I don’t normally give my chapters titles. In fact, I have eight or nine trunk novels and I never once went with chapter titles. Some of those novels were written before Sebastian’s Poet and some were written after Sebastian’s Poet. I have no idea why I decided to give it chapter titles. I was at my first Muskoka Novel Marathon and I went in with a vague idea and nothing more (Each writer is allowed to bring a one-page outline into the marathon…but I’m not an outliner. My brain just won’t work that way). It was 2007. My first marathon. I was anxious as hell to begin it…could not wait for the horn signifying the starting gate to blow. I had a story percolating in my head. I needed to get it down on paper.
I wrote—distractedly—for 48 hours. Others stayed for the 3rd day of the marathon, but I had decided to only do the 48 hrs…skip the last 24hrs. I just couldn’t justify giving myself the luxury of a day off—just to write. I already felt guilty devoting an entire weekend to writing, even though it was for a great cause (Muskoka Literacy Council).
I got so into my story, I would have to stop at times because of the emotional turmoil I was experiencing. Sebastian was real. His father was real. His brother was real. And the man who one day simply just appeared in his living room—Teal Landen—my God, was he real! I wrote for no other reason than to find out what would happen to these people. And just before beginning every chapter, the hand of God would come down and hand me the next chapter’s title. That hand would say, ‘THIS is what you write about next!’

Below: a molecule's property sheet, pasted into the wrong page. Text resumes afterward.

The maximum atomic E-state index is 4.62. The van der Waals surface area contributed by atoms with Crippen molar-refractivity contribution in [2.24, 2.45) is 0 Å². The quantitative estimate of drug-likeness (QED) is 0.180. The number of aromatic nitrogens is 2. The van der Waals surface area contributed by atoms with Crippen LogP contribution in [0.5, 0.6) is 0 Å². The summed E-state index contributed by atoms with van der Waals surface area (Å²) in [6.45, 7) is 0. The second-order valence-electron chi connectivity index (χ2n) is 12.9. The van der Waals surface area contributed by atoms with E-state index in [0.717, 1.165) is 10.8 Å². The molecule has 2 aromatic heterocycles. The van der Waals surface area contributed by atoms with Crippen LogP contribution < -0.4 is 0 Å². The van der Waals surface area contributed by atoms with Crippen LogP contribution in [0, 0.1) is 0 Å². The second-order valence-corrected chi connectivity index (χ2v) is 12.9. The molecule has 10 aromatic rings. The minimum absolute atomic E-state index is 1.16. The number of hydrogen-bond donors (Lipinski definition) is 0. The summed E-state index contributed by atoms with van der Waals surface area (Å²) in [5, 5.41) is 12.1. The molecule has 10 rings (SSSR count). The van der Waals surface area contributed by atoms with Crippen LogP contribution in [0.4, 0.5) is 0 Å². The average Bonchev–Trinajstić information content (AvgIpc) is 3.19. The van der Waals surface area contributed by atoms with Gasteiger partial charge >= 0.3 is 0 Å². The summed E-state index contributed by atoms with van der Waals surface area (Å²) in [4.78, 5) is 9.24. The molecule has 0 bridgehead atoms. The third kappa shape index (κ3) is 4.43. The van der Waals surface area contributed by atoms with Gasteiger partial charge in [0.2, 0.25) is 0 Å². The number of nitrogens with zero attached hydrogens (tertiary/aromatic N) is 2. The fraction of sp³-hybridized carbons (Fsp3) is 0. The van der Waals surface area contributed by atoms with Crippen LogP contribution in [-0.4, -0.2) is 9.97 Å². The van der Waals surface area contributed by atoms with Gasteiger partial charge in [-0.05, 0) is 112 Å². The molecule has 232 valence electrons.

I don’t know where those chapter titles came from. Each one was a blessing that kept guiding me through that tumultuous story. I was so grateful to look on the fresh blank page of my MSWord document and see the chapter title appearing. It was as though my fingers were working independently of my brain. SO, I can honestly say today that I have no idea why I used chapter titles for this book. I know only that writing it drained me completely. I was literally crying while I typed the last chapter. Out of the blue, Gordon Lightfoot appeared to help celebrate the end of the novel and the next stage of Sebastian and Teal’s life. It was something else…to be at the helm of the story and still not know what was going on until the words appeared on the screen. It’s amazing what happens to a person when they sit and write for 48hrs…this thing takes over. They become WRITING. Writer is gone.
It was such a wonderful surprise to find out later that September that the marathon judges chose Sebastian’s Poet as the Best Adult Novel of that year’s marathon. Such an incredible honour…and honour I probably never got over. See, unlike other novels I had written before Sebastian…I had a sense that this one was special. Well, it was special to me. It hit a chord in me. It delivered me to that magical place where only athletes and those completely and inescapably lost in their passion get to go. It delivered me to that blurred reality where you are not there and there at the same time. You are just DOING the thing that you are doing…being the thing.
The story? It will have to speak for itself. Only those who read it will be able to judge it for what it is. It’s not my call to make. The writing of the story? Now that was something. The best writing experience I have ever had. In July, 2007, I escaped to a magical land…I found myself suddenly transported to the 1970s. And I had fun there. Lots of fun!
Here are the chapter titles I used for Sebastian’s Poet.
- The Poet
- A Prayer for a Fading Mother
- An Ongoing Argument and Getting Used to Teal
- Eaton’s at Christmas
- Thelma Leaves
- Teal’s Accident
- Sebby Takes a Fall
- Songs for Sebby
- A Summer inParis?
- A Secret Revealed
- A Late Night Meeting and Another Secret Revealed
- Lost and Found
- Lightfoot and Revelations
Musa Publishing will be releasing Sebby and the guys on July 6th. If you happen to pick it up, I’d love to know what you think of it. It’s the first story I ever wrote that seemed to actually write itself.
If you happen to see Sebby next Friday, tell him I say, “Hey!” (-: